The sharing of experimental results and the collective scrutiny of ideas forge deep and complex understandings. Teams of scientists from a range of specialities are often required to interpret and use this knowledge.
The suggestion that a subject as complex as global warming, for example, could be verified by a single person, untrained and untutored in the norms of scientific inquiry, betrays a staggering ignorance about the nature of modern science.
It is also arrogant in its assumption that something not immediately obvious to oneself cannot be the case.
The non-fallacy of appealing to authority
It’s also worth pointing out that the recourse to authority is often presented as a fallacy of reasoning, the so-called “appeal to authority” fallacy.
But this is not the case. The fallacy would be more correctly named the “appeal to false authority” – for example when celebrities who are famous for their sporting or entertainment achievements are cited in support of a particular medical treatment.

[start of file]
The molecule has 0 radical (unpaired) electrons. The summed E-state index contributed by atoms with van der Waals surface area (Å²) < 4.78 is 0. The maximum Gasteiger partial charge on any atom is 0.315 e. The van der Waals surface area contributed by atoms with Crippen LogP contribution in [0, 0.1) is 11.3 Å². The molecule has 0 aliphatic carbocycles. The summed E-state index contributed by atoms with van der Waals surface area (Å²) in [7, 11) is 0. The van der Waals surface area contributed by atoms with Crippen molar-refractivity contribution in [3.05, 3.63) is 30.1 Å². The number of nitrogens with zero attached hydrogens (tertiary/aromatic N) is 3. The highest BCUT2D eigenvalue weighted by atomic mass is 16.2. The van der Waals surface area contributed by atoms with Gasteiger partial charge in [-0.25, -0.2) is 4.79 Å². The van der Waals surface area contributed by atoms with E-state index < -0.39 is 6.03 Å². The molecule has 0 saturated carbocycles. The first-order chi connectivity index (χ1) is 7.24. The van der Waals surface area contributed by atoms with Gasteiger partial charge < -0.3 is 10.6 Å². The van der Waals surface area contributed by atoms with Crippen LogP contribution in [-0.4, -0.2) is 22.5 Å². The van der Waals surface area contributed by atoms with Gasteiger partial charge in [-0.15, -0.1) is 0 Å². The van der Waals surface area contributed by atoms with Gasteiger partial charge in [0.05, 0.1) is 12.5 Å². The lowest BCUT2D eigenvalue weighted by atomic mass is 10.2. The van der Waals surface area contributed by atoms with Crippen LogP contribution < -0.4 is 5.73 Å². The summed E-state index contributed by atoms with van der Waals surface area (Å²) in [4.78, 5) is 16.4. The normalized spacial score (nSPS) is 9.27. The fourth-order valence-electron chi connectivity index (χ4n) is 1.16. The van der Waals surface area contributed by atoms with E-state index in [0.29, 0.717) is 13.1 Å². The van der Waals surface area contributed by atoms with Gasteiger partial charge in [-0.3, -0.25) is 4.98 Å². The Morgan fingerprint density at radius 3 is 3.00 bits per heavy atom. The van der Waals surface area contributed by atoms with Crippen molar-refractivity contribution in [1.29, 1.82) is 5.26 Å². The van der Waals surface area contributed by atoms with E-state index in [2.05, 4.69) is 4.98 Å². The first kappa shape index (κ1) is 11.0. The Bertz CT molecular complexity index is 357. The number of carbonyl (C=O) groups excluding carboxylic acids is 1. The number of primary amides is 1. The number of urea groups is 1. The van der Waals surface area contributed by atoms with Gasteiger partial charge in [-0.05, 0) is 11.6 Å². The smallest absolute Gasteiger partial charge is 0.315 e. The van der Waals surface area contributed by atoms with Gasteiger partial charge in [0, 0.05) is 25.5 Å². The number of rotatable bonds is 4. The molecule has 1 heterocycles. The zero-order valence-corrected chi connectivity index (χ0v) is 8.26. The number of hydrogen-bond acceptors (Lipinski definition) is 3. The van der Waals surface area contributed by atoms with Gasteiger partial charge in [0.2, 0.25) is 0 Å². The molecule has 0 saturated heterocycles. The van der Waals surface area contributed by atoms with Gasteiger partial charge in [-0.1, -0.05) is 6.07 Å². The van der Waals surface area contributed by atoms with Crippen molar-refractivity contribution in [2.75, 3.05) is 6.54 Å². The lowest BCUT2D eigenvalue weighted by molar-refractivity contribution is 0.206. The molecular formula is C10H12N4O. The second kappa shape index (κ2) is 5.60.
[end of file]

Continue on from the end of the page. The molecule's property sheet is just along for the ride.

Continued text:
Appeals to appropriate authorities, such as experts in their fields, are one of the glues that hold our technological society together. We go to our doctor for her expertise and we are happy to take her advice without the insistence that the efficacy of potential treatments be demonstrated to us there and then.
Engineers build impressively tall buildings, pilots fly incredibly complex machines, and business experts advise on financial markets. All this expertise is confidently assimilated into our lives because we recognise its value and legitimacy.
It is not fallacious reasoning to accept expert advice. We rely on the authority of experts for quality control in many areas, including the peer-review process of science and other academic disciplines.
Assuming that the motto of the Royal Society suggests we should not listen to the collective wisdom of scientists because science is not about respecting expertise is simply indefensible.
In fact, the role of many such societies in the 17th and 18th centuries was to act as a conduit between scientists and governments for the provision of expert advice.
If legitimate authorities are not to be consulted, presumably there is no point in having scientists around at all, as each person would need to verify any claim on their own terms and with their own resources. That would mean a speedy decline into very dark times indeed.